For more information about Julius.

 

Blessed Maria Giuseppina Benvenuti

(1845 – April 24, 1926)

Blessed Maria was born with the name Zeinab Alif in Sudan. At a young age, she was kidnapped by slave traders. Thankfully, she was rescued by (Servant of God) Father Niccola Olivieri who worked to free Africans from slavery. Zeinab and several other former slaves were entrusted to the care of the Poor Clares of Belvedere Ostrense in Italy. She was baptized at the age of ten and chose to enter the order in 1876, taking the name Maria Giuseppina Benvenuti. She was called “La Moretta” (“The Black Girl” in Italian) by the other nuns because of her dark skin. Sister Maria soon found that she had a gift of music and became an accomplished organist. Later in life, she was moved to a different convent and eventually named the abbess of that community. She died there peacefully in her 80’s. Her grave at Serra de’ Conti, Italy, remains a place of pilgrimage and prayer. 

For more information about Maria.

 

Venerable Teresa Chikaba 

(1676 – December 6, 1748)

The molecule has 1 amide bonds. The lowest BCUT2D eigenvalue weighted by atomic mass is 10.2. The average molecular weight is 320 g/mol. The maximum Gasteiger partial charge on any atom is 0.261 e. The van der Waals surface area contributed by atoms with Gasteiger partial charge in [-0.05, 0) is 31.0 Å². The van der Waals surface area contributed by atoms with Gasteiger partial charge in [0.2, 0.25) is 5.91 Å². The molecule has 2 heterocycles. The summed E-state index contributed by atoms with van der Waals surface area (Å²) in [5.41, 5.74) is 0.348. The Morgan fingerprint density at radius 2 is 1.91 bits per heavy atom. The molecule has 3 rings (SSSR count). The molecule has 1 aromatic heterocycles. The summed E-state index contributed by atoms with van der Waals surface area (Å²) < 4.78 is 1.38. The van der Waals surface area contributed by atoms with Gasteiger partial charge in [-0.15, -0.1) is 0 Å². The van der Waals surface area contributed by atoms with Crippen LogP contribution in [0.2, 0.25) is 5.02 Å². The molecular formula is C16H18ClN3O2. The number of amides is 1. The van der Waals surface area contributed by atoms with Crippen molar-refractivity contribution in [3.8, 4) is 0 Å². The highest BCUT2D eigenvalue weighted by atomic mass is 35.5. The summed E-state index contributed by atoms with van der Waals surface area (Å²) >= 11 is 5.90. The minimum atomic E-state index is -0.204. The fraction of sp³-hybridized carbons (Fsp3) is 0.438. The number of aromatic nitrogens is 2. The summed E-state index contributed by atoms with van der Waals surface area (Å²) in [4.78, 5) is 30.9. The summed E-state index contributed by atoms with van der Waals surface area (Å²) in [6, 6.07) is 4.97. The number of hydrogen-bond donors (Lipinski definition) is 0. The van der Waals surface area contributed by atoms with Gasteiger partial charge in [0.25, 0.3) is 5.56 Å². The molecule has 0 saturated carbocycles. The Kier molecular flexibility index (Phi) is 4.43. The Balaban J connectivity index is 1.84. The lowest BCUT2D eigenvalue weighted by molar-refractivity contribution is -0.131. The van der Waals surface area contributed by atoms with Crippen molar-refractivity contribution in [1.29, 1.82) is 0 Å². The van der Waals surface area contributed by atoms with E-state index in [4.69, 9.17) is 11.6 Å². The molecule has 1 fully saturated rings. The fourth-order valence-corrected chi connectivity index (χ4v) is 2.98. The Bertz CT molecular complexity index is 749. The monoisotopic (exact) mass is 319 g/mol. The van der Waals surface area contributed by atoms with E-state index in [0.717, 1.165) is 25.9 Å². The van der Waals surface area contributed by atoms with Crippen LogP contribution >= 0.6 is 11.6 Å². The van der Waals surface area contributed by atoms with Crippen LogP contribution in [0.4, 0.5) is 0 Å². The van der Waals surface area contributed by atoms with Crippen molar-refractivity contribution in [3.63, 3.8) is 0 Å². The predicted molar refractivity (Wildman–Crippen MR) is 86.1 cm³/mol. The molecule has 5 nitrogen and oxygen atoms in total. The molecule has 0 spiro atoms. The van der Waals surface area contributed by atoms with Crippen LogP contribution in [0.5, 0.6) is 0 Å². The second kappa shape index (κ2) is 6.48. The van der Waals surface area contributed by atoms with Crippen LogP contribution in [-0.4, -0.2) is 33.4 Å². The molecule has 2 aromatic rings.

Teresa was born in West Africa (probably what is now modern-day Guinea) as a princess with the name Chikaba. She was kidnapped at the age of nine and sold into slavery by Spanish sailors. When dictating her life story to a priest shortly before her death, she confessed that she could remember little details of her life prior to being enslaved. Shortly before she was shipped off to Spain, she was baptized and renamed Teresa. In Spain, a wealthy noblewoman bought Teresa and put her to work as a house slave. Because Teresa was favored by her mistress, the other servants treated her cruelly, even beating her at times. However, Teresa continued to work hard and even began imitating her mistress’ prayer life. When her mistress died, Teresa was released from slavery and even provided a dowry to enter a convent – per the noblewoman’s wishes. However, no convent would accept Teresa due to the color of her skin. Finally, an order of Dominican nuns in Salamanca accepted her. Teresa was excited to begin this new chapter of her life, but the bishop only allowed her to become a maid for the order – again, due to the color of her skin. The bishop eventually relented and allowed her to take vows, but she had to remain a maid for the other nuns. Despite this, she accepted her life in the convent and became known over time as a healer and miracle worker. Her funeral drew hundreds of people who had heard about her reputation for holiness.